Entrepreneur and former management consultant Ameet Ranadive suggests
using the Pyramid Principle to better structure your arguments and be more persuasive.
Ranadive covers both the rationale behind the Pyramid Principle, as well as details on how to use the tool, in the following 3 steps.
Step 1: Start with the answer first.
Many people are used to making their arguments by presenting facts and analyses, and then building up to a conclusion at the end. But Ranadive points out that this isn’t an effective approach when you’re dealing with busy executives, who don’t have a lot of time.
Instead, it’s better to start with the answer first, for the following reasons:
- It allows you maximize time with your audience: even if the meeting or discussion is cut short, you will have communicated your most important point.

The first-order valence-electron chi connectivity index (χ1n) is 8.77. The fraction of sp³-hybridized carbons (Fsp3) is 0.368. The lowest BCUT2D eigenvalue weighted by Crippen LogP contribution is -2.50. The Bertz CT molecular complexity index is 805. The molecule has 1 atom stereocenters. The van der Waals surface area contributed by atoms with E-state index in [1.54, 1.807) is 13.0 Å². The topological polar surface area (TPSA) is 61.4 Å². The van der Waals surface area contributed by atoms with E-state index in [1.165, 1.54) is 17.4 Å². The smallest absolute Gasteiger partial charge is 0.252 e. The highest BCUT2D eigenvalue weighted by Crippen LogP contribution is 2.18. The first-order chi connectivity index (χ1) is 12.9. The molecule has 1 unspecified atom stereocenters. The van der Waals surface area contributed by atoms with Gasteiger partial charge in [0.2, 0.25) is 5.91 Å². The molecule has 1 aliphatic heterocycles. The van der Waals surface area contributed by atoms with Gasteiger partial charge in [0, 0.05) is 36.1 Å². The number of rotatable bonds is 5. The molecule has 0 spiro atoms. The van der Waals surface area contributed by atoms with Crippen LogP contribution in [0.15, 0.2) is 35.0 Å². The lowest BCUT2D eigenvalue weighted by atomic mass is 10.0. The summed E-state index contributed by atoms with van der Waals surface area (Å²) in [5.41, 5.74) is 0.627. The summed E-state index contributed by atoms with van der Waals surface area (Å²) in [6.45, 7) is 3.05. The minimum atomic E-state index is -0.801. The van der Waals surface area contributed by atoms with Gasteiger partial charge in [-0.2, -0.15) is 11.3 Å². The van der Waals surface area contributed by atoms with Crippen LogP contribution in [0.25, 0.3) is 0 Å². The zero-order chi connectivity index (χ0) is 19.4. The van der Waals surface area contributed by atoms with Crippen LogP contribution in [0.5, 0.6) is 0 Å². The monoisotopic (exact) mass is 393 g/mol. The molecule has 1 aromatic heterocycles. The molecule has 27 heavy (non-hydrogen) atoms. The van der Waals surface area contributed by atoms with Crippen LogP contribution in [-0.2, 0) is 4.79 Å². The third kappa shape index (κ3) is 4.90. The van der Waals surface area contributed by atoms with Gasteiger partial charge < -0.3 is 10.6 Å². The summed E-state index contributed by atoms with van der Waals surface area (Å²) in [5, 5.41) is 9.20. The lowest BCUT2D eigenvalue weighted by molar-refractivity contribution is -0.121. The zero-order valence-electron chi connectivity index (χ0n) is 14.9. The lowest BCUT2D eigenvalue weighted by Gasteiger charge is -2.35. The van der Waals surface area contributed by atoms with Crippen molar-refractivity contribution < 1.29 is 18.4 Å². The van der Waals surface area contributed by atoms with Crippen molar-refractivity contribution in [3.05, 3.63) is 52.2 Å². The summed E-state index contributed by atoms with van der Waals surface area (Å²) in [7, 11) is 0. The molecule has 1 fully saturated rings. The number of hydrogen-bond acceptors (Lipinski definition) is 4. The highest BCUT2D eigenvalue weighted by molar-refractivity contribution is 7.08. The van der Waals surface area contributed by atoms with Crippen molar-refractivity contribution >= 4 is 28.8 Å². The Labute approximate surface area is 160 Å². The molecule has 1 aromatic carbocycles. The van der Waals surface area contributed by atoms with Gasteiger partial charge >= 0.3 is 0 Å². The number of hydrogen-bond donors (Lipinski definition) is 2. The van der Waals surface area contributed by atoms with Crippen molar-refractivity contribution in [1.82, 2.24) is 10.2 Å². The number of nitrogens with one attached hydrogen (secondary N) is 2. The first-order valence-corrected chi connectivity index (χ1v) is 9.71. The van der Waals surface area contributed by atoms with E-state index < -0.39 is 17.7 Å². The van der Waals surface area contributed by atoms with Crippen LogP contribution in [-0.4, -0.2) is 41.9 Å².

- Many executives think in a “top-down" manner about the “big picture” – beginning with your answer fits with their mental model.
- You sound more assertive and confident, and are therefore more persuasive.
Step 2: Group and summarize your supporting arguments.
Your audience is naturally going to begin doing this in their heads as they listen to or read your argument. You can make this process easier for them, and also ensure that your key points are communicated without getting buried in unnecessary details.
Step 3: Logically order your supporting ideas.
You can use a few different categories here:
- Time order — if there’s a sequence of events or steps that form a cause-and-effect relationship, you should present the ideas in chronological order.
- Structure order — break a singular thought into its parts to make sure that you have covered all of the main supporting ideas.
- Degree order — rank supporting ideas in order of importance, from most to least important.
Ranadive suggests using the below chart to help visualize your structured argument.